Idaho’s two U.S. representatives are united in their opposition to two spending bills that passed the House Friday. Reps. Walt Minnick, D-1st District, and Mike Simpson, R-2nd District, voted against the bills, which among other spending, would extend unemployment benefits through December and delay planned cuts in Medicare reimbursements to doctors.
House Resolution 4213 , the American Jobs and Closing Tax Loopholes Act of 2010, is known as the “Extenders” bill, because it extends a number of targeted tax breaks and subsidies for special interests through 2010. The bill also extends unemployment benefits until Dec. 31 of this year. The Heritage Foundation estimates the cost of extending those benefits at $47 billion. The bill passed on a 215-204 vote.
The bill initially contained a provision that would put off a planned 21.2 percent reduction in Medicare reimbursements to doctors until 2012. According to Minnick’s staff, that provision carried a price tag of $22 billion. It was separated from the original bill and passed separately by a vote of 245-171.
All told, the legislation passed by the House Friday adds $58 billion to the federal deficit, said Rep. Tom Price, R-Georgia, of the Republican Study Committee. He contends the increasing federal tax burden will lead to continued job losses and a further shrinking of the economy. “With the national debt at $13 trillion, Americans can no longer afford a government that spends without care. History shows we have reached a point in which the sheer magnitude of debt causes economic growth to decline.”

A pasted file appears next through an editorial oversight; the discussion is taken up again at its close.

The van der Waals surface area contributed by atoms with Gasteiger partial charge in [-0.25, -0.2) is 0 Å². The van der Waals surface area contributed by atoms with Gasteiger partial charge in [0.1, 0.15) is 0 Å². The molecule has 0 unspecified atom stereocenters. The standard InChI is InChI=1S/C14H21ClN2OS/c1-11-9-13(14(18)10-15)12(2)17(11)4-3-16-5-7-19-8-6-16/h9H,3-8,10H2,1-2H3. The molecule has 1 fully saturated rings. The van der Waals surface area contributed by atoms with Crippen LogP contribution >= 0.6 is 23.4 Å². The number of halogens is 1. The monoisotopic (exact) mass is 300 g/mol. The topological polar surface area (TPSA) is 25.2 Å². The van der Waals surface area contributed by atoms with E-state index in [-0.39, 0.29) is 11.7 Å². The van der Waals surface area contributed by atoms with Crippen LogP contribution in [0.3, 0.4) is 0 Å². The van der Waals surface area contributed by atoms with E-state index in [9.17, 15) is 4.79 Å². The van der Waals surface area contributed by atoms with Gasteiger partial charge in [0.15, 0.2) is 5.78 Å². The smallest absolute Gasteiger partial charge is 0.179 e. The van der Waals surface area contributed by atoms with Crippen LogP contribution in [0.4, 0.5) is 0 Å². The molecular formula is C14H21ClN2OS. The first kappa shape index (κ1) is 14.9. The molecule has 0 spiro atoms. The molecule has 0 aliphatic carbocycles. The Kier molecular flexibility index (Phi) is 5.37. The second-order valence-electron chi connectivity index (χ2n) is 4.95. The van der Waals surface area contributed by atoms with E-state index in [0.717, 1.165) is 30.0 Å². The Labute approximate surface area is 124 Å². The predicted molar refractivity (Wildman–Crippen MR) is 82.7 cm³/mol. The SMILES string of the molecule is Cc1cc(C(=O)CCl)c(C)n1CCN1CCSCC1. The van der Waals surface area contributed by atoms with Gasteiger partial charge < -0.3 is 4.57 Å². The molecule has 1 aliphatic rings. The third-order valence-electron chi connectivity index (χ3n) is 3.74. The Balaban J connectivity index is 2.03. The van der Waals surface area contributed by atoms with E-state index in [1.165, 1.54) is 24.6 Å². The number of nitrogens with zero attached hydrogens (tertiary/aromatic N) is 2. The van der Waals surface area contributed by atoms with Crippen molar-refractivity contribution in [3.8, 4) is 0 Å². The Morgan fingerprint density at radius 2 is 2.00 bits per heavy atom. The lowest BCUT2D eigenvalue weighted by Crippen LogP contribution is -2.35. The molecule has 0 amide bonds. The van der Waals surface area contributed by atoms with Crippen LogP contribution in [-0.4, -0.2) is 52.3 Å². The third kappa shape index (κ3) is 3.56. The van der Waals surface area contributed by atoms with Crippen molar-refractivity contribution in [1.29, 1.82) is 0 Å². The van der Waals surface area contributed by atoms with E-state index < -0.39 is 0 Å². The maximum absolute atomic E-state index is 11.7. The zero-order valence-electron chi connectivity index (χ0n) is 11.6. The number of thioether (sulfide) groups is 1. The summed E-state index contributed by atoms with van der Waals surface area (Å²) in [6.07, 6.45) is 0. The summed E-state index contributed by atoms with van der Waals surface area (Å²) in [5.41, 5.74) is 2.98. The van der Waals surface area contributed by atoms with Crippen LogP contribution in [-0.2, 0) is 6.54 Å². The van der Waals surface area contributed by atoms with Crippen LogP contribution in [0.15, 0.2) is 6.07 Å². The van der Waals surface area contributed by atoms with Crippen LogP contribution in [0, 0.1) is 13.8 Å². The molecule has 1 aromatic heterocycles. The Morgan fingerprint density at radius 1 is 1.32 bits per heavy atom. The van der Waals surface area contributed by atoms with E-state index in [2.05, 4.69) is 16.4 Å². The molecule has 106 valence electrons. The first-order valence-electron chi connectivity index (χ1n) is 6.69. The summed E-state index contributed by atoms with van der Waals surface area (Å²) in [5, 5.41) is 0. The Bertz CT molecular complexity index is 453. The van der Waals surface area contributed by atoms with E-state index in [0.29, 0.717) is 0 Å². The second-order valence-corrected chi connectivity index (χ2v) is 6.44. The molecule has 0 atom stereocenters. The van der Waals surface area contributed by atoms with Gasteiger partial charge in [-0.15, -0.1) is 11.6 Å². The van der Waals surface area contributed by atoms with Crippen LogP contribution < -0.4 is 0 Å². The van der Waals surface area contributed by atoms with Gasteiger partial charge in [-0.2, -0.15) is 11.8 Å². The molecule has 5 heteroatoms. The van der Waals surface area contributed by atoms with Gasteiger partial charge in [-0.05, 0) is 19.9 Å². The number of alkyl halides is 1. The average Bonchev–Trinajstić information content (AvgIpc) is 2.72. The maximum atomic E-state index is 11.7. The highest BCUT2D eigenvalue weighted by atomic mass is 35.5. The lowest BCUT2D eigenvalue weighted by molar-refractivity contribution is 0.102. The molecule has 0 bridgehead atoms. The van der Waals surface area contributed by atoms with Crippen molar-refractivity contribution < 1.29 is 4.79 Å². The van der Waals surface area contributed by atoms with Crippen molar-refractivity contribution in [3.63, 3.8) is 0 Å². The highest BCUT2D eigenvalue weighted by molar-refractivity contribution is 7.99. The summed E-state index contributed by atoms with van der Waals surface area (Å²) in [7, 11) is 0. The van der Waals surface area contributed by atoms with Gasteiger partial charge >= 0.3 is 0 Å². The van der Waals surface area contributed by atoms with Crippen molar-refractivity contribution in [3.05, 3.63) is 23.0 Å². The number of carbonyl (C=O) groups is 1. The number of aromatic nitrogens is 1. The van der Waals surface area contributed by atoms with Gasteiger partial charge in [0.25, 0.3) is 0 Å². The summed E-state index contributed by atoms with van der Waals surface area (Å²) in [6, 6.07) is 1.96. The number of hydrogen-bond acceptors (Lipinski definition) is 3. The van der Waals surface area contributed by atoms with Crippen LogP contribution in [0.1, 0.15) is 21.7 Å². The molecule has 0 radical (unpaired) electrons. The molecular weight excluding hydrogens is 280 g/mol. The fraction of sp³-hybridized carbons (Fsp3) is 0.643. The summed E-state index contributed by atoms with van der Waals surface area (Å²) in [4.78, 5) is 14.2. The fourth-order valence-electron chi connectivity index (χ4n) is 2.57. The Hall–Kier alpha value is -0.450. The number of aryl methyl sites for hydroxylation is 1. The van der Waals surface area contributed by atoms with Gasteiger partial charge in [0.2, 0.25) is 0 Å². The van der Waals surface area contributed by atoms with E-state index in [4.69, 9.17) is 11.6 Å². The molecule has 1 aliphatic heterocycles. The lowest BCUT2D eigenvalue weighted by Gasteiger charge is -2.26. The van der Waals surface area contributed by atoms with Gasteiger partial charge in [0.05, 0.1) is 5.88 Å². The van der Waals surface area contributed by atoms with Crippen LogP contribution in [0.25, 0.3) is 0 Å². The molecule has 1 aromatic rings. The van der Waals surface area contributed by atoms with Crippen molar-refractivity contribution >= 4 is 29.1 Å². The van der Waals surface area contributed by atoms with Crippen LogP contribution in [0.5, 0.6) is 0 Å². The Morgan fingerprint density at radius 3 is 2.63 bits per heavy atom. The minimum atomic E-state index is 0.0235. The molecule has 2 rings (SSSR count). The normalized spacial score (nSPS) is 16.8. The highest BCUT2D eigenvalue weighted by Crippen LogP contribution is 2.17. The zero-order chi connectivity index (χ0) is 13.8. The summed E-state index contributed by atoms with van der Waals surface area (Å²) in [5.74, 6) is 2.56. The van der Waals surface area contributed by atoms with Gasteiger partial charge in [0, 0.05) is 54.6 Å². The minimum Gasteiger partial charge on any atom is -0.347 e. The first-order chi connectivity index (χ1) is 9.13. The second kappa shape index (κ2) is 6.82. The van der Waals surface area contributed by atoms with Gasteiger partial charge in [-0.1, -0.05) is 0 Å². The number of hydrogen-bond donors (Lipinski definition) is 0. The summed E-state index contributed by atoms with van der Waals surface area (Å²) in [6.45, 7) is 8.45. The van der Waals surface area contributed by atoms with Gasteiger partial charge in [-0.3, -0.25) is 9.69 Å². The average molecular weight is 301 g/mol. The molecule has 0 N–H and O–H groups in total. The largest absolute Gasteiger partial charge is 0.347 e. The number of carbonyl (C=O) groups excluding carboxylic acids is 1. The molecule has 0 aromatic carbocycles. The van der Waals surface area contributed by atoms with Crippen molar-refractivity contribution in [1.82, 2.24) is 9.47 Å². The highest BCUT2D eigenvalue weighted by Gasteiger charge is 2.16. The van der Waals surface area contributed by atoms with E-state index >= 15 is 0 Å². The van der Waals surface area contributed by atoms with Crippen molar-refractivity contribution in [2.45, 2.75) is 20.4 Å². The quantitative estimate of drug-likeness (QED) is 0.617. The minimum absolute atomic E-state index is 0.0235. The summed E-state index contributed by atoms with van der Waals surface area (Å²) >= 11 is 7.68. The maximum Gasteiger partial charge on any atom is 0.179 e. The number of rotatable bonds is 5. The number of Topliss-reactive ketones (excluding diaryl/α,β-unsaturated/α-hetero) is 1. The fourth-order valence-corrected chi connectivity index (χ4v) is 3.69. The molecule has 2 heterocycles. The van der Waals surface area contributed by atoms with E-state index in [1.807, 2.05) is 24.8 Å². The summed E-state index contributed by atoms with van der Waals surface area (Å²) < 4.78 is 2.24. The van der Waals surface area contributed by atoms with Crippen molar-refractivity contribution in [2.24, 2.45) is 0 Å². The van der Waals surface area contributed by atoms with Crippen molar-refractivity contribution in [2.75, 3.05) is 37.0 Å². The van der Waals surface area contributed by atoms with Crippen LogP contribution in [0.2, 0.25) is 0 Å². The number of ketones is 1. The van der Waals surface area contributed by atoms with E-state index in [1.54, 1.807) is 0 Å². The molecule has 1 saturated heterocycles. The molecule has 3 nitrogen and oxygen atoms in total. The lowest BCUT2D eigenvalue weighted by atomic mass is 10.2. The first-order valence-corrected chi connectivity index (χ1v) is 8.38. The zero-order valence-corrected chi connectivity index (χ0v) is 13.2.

Both Minnick and Simpson released statements, saying Congress cannot afford to continue spending and raising taxes. “This country can’t afford to keep adding to the deficit, passing along that debt to our children and grandchildren,” said Minnick. "It is time that we hold government accountable for what they do with taxpayer money. And that means making tough choices – the same kind of choices that Idahoans are faced with every day.”
Simpson agreed that tough choices have to be made. “Congress cannot continue to spend money, even for worthy causes, without making any attempt to pay for them. Unfortunately, I could not support this latest unemployment insurance extension because the cost to the taxpayer was too great.” Of the so-called “doc fix” bill, Simpson said the current Sustained Growth Rate (SGR) system of reimbursing doctors for services they provide under Medicare doesn’t accurately reflect the program’s true cost, and that a long-term solution is needed rather than short-term annual “band-aids.”